The Deviation of consciousness into bad faith in Sartre’s Being and nothingness /

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2014
Çıracıoğlu, Çiğdem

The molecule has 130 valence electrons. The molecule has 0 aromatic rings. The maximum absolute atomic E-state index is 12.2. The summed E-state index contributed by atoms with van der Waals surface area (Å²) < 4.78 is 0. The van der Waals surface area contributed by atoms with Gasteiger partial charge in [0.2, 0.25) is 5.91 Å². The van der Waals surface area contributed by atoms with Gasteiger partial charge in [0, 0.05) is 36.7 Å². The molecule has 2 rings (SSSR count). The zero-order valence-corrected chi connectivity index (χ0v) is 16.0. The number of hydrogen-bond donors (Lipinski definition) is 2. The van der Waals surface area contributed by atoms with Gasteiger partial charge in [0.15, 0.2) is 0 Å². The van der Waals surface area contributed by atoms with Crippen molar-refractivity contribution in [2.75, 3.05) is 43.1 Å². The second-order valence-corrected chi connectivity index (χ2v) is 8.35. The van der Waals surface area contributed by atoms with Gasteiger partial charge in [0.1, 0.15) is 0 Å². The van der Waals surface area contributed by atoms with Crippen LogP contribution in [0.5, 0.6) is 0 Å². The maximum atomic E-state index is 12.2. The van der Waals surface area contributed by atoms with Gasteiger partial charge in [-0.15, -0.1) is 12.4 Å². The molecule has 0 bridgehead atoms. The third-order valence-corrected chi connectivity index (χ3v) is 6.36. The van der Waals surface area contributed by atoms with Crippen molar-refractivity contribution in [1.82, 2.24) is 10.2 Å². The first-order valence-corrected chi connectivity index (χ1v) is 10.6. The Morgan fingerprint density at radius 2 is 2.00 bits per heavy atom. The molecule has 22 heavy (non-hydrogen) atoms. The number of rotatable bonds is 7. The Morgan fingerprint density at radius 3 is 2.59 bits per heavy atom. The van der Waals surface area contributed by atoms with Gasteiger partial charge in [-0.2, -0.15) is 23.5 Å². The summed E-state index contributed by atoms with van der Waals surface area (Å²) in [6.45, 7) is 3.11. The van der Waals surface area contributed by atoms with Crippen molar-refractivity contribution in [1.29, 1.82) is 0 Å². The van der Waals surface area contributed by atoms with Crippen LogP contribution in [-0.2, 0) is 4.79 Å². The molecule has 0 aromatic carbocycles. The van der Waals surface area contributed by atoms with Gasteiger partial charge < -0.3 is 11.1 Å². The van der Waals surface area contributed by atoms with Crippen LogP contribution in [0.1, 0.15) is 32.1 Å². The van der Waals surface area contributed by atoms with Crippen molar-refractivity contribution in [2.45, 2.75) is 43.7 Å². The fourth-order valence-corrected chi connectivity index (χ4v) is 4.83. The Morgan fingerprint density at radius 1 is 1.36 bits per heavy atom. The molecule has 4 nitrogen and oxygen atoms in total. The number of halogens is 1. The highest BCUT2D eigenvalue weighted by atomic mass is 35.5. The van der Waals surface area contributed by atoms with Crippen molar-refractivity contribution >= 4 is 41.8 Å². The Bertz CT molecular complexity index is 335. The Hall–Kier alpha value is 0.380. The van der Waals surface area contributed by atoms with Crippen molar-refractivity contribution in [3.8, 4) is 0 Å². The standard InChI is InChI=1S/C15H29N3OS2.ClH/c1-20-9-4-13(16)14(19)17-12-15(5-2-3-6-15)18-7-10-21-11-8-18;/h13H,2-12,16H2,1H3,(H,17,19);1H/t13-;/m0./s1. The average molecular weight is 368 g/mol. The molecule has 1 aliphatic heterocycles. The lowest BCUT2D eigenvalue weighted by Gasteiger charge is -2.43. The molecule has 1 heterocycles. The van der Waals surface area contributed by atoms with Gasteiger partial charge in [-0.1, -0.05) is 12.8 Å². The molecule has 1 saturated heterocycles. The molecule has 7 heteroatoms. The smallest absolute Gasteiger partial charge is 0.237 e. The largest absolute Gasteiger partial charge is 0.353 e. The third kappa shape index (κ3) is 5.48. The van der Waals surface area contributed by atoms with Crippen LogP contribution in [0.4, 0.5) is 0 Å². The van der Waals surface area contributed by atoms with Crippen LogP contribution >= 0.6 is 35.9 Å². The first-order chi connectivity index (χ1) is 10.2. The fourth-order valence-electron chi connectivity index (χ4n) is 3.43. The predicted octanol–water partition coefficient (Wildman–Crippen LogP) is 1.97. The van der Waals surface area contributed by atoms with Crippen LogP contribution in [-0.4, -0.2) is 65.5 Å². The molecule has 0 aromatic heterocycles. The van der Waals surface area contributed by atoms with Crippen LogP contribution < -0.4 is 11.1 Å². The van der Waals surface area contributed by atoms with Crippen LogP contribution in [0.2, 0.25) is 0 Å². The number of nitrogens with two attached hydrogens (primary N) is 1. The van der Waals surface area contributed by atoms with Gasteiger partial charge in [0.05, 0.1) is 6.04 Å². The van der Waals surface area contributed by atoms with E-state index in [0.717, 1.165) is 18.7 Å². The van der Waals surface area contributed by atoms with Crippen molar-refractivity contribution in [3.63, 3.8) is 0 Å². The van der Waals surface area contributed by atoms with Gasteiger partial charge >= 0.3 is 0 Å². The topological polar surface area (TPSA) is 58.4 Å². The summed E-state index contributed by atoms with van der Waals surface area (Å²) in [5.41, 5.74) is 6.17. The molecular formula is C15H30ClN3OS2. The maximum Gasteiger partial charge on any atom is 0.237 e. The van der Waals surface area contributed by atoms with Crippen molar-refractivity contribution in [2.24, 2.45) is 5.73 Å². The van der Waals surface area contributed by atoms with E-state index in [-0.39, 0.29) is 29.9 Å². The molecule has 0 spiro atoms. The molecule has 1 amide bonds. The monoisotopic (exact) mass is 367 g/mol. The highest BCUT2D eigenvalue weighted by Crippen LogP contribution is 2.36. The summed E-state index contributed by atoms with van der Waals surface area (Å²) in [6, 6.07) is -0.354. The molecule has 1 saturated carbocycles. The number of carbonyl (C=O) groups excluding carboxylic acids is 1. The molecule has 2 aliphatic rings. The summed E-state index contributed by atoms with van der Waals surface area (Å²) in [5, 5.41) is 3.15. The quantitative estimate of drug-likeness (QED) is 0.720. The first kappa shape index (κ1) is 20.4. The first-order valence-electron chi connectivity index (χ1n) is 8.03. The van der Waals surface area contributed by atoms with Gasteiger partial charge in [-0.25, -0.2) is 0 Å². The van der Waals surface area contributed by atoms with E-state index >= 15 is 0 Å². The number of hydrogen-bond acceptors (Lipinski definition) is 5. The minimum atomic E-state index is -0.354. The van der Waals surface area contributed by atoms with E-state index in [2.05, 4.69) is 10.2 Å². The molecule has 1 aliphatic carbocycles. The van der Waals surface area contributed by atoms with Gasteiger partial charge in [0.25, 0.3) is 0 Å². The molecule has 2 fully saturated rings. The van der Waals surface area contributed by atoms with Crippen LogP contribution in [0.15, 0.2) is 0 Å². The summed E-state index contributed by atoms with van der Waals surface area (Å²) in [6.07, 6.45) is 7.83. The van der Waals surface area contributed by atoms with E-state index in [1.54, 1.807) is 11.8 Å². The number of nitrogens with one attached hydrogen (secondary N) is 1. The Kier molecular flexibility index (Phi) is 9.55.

The aim of this study is to examine the relation between labor and freedom in the philosophy of Arendt which is in contrast to the relation between labor and freedom in the philosophy of Marx. My first motivation for comparing the relation between labor and freedom in the philosophies of Arendt and Marx is to understand whether labor is a form of slavery or freedom. And secondly, I try to understand whether Arendt’s conception of freedom which opposes freedom to labor, thereby excluding the relation between freedom and labor, and reduces freedom to “acting politically in the public sphere” is sufficient to understand freedom. In doing so, I question and critically assess the rigid ontological distinctions that Arendt makes between labor, work, and action as well as between the private and political spheres. As my exposition of Arendt’s book The Human Condition in my thesis will make clear, Arendt’s understanding of freedom puts it in strict opposition to necessity and thus labor. Focusing on Arendt’s criticism of Marx’s understanding of labor, I argue that labor and work cannot be so clearly separated. Further, Arendt sees action as the mode of human experience in which freedom is exercised, and action is dependent on work since it is work creates a world wherein action is possible. If we consider that work and action are related and that labor and work cannot be so strictly separated, we see that Arendt’s strict opposition between labor and freedom does not work.